Article 8 of the Regulation explains that “The court seised of an application for a European order for payment shall examine, as soon as possible and on the basis of the application form, whether the requirements set out in Articles 2, 3, 4, 6 and 7 are met and whether the claim appears to be founded. This examination may take the form of an automated procedure.”
5. Completion and rectification
Article 9 of the Regulation offers to the claimant, the possibility to complete or rectify the application when the conditions of Article 7 are not met.
6. Modification of the application
Article 10 of the Regulation states that if the requirements referred to in Article 8 are met for only part of the claim, the court shall inform the claimant to that effect, using Standard Form C as set out in Annex III.
In such a case, the claimant can accept or refuse the proposal for a European order for payment made by the court. According to Article 9.2, the claimant has to use Standard Form C as set out in Annex III in a period determined by the court.
If the claimant accepts the proposal, the judge will issue an order for payment. Domestic laws deal with the consequences for the rest of the amount.
In case the claimant does not reply in the fixed period or if he refuses the offer made by the court, this one rejects the application for a European order for payment in its entirety.
7. Rejection of the application
Article 11 of the Regulation lists the cases when courts reject the application for a European Order for Payment:
- The requirements set out in Articles 2, 3, 4, 6 and 7 are not met;
- The claim is clearly unfounded;
- The claimant fails to send his reply within the time limit specified by the court under Article 9(2);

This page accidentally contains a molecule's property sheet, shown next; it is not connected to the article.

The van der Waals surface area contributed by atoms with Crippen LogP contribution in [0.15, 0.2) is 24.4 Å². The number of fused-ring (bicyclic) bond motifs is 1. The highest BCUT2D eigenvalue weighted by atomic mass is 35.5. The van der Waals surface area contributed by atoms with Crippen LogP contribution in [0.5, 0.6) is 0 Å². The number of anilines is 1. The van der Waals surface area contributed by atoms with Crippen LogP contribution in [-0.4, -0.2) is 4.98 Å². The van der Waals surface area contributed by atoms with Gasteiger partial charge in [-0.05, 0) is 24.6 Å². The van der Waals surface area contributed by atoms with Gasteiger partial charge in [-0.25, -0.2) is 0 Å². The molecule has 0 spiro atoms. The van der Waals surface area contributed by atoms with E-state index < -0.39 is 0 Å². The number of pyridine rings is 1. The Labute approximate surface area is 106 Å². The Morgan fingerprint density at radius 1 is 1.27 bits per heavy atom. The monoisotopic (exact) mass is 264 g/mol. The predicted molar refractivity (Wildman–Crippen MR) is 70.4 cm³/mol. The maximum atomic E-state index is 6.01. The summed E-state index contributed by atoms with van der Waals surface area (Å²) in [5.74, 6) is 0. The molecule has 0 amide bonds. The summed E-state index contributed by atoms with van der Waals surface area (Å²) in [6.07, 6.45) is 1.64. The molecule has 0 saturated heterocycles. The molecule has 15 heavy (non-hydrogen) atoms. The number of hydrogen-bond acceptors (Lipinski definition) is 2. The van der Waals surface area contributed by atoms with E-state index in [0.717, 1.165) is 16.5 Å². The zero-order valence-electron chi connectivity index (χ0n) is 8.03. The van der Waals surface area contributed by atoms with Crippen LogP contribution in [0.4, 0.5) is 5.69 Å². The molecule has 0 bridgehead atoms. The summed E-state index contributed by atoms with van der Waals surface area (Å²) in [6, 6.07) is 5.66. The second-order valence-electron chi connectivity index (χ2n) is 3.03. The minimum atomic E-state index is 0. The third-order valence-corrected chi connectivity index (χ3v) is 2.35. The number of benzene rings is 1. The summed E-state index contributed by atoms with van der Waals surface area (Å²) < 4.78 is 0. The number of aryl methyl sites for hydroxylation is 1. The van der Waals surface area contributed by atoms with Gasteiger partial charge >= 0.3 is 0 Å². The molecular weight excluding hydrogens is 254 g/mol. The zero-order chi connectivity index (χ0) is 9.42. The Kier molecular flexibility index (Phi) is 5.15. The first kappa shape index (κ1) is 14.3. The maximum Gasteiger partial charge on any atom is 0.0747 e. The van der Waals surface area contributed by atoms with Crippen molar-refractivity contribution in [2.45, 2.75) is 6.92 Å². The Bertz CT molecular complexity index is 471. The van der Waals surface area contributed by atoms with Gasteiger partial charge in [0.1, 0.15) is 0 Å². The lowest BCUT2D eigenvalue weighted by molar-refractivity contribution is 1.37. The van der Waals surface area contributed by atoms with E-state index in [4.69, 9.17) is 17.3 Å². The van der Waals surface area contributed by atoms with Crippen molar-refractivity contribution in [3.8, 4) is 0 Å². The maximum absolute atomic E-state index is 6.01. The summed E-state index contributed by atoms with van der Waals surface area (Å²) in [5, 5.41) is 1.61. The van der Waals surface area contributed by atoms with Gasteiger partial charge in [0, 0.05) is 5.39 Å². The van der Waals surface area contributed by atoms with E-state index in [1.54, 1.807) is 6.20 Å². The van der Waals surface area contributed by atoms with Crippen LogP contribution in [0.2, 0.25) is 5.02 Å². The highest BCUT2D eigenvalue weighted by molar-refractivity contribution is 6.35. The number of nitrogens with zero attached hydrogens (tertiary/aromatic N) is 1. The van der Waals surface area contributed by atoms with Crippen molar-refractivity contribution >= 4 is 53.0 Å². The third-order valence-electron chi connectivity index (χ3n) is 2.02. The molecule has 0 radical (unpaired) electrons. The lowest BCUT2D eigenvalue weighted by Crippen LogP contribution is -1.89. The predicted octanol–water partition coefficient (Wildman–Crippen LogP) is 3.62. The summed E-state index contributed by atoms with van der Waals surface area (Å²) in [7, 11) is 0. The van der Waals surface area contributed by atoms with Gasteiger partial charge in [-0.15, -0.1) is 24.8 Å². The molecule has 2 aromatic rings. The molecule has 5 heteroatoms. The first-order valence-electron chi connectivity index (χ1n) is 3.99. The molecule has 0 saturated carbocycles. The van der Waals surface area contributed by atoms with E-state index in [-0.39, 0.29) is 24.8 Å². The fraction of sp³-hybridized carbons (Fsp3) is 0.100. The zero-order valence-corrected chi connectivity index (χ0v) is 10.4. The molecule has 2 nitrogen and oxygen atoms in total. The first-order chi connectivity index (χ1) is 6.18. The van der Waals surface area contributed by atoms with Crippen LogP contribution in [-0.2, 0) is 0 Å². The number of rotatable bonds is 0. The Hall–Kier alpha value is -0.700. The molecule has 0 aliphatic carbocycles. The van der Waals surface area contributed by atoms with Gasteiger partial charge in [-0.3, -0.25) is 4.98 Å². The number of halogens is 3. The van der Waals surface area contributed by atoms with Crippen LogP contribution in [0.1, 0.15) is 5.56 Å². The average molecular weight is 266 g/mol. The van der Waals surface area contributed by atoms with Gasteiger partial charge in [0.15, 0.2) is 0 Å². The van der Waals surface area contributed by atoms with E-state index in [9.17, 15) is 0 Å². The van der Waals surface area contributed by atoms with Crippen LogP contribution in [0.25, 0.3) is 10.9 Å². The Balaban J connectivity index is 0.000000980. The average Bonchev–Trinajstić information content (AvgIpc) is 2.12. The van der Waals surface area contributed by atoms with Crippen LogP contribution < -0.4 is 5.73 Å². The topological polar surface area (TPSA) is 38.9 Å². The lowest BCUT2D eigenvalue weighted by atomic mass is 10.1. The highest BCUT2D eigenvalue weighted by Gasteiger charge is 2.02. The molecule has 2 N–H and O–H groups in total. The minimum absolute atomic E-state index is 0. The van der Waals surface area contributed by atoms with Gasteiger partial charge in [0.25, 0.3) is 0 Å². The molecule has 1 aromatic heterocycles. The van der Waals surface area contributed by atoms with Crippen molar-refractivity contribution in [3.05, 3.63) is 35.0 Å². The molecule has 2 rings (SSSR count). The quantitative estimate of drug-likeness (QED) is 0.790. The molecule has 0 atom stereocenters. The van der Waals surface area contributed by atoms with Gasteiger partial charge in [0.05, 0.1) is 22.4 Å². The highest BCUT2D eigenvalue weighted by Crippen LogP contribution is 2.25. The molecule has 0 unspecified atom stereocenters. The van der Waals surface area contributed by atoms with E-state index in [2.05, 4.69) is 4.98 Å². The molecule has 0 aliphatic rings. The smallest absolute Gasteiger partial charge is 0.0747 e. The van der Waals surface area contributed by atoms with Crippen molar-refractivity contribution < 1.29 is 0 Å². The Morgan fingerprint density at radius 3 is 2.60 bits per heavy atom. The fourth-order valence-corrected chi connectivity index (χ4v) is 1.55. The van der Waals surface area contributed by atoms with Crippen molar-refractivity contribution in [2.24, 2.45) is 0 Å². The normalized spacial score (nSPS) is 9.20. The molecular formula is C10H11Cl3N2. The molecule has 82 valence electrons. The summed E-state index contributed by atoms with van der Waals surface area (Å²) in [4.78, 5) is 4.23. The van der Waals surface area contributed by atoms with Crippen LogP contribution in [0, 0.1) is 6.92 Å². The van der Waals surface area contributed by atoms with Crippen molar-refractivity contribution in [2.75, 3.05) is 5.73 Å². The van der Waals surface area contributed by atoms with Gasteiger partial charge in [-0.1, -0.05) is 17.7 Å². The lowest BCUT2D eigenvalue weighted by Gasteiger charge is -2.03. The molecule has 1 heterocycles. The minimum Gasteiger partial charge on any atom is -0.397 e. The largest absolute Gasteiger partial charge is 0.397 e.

- The claimant fails to send his reply within the time limit specified by the court or refuses the court’s proposal, in accordance with Article 10.
8. Issue of a European Order for Payment (Article 12)
The court shall issue a European Order for Payment as soon as possible and normally within 30 days of the lodging of the application.
This period can be extended for the period given by the court to the claimant to complete or rectify his application.Form of the order for payment
The order of payment is issued by using Standard Form E set out in Annex V of the Regulation.
It is delivered together with a copy of the form of the applicationInformation given to the defendant
In the European order for payment: the defendant shall be advised of his options to:
- Pay the amount indicated in the order to the claimant;
- Oppose the order by lodging with the court of origin a statement of opposition,
- The order was issued solely on the basis of the information, which was provided by the claimant and was not verified by the court;
- The order will become enforceable unless a statement of opposition has been lodged with the court
- Where a statement of opposition is lodged, the proceedings shall continue before the competent courts of the Member State of origin in accordance with the rules of ordinary civil procedure unless the claimant has explicitly requested that the proceedings be terminated in that event.
Service of documents
Vade Mecum on the European Order for Payment: Service of documents
Article 12.5 of the Regulation states: “The court shall ensure that the order is served on the defendant in accordance with national law by a method that shall meet the minimum standards laid down in Articles 13, 14 and 15.”
2. Respect for the rights of the defence
Article 27 of the Regulation explains that service of documents should be made according to the EC Regulation 1393/2007 on the service in the Member States of judicial and extrajudicial documents in civil and commercial matters.